Thursday, May 19, 2016

Remaining an Anglican in Aotearoa/New Zealand?

I am travelling in Europe. Today I am in Prague. I find it difficult to find time to blog about my travel experiences. Perhaps I will post a compilation of my messages and photos sent to friends after I have returned home.

I have found it difficult to blog on church matters ever since the despicable meeting of Primates in January when the Episcopal church was so badly treated. Ever since then, and even before,  I have looked more deeply into my beliefs and generally decided that I have been mistaken for over 60 years.
At about age 7, I made a decision for Christ at a CMS Beach Mission on the South Coast of NSW.
Of course ,having a deeply devout Mother, it was not my first experience of Christianity, it is just my earliest memory of definitely deciding such things for myself.
I now think my life would have been a lot happier if I had not made that choice.
I now consider that the modern church and religion to be one of the greatest hindrances to the development of humanity. I only attend church because I love the ceremony and music of Anglicanism especially Anglo-Catholicism and a few elderly ladies depend on me for transport.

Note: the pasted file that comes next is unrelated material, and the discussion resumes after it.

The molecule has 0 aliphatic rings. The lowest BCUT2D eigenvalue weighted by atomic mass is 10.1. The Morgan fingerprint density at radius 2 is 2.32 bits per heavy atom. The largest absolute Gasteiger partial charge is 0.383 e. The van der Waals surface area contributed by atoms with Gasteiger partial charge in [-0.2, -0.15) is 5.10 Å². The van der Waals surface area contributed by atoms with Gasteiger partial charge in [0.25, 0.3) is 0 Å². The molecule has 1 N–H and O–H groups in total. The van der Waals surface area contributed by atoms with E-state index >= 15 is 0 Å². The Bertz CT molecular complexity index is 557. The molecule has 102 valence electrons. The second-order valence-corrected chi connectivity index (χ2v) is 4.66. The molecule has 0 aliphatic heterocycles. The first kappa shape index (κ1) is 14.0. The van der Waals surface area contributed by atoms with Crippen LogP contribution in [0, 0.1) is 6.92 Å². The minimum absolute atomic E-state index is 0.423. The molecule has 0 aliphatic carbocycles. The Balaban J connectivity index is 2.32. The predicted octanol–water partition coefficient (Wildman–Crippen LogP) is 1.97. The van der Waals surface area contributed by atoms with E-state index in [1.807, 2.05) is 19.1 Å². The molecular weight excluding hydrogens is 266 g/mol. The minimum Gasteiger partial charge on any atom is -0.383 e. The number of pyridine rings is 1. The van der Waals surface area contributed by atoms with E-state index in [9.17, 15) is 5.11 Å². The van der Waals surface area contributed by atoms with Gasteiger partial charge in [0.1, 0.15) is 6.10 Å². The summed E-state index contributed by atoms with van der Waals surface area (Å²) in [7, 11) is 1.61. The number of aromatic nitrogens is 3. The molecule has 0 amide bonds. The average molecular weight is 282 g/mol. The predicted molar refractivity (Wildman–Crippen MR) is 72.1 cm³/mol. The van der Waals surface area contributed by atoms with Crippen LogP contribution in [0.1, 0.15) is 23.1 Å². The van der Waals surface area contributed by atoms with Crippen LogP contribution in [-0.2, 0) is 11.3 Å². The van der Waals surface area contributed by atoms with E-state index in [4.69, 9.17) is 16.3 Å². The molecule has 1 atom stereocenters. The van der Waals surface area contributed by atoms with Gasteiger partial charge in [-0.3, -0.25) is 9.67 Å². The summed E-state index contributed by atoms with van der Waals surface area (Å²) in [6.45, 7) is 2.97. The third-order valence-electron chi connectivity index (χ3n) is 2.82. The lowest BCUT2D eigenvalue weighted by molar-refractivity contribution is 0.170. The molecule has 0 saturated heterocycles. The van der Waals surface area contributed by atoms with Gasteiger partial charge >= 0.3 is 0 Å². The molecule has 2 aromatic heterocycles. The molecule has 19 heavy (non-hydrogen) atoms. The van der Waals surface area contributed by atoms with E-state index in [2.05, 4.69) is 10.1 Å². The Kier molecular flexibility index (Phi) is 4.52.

I had some hope things might improve at the NZ General Synod held a few weeks ago but again the conservatives have had their way and any possibility of merely blessing same-sex marriage will not occur for at least 4 years. They bless dogs.
As I regularly state: "The only time I feel a 2nd class citizen in New Zealand is when I enter a Church."

I left Australia and became a New Zealand Citizen and one driving force was the much more enlightened attitudes of New Zealand Society and Government.  I also  considered the church to be more enlightened. However even there, the conservatives manage to keep control. In a post a few years ago I said I felt like throwing coffee over the vicar of St Matthews, Dunedin and was criticised by my then curate because. "He was a brother in Christ" If such people are brothers in Christ, I no longer want to be called a Christian. They can go to Hell (except I no longer believe in an after life)

The only person who gives me some hope at the moment is the current Bishop of Dunedin and I want to draw attention to two recent posts he has made since the Synod ended.

Two More Years  and Pulling Together

I will write more when I have more time. Now I must experience Prague.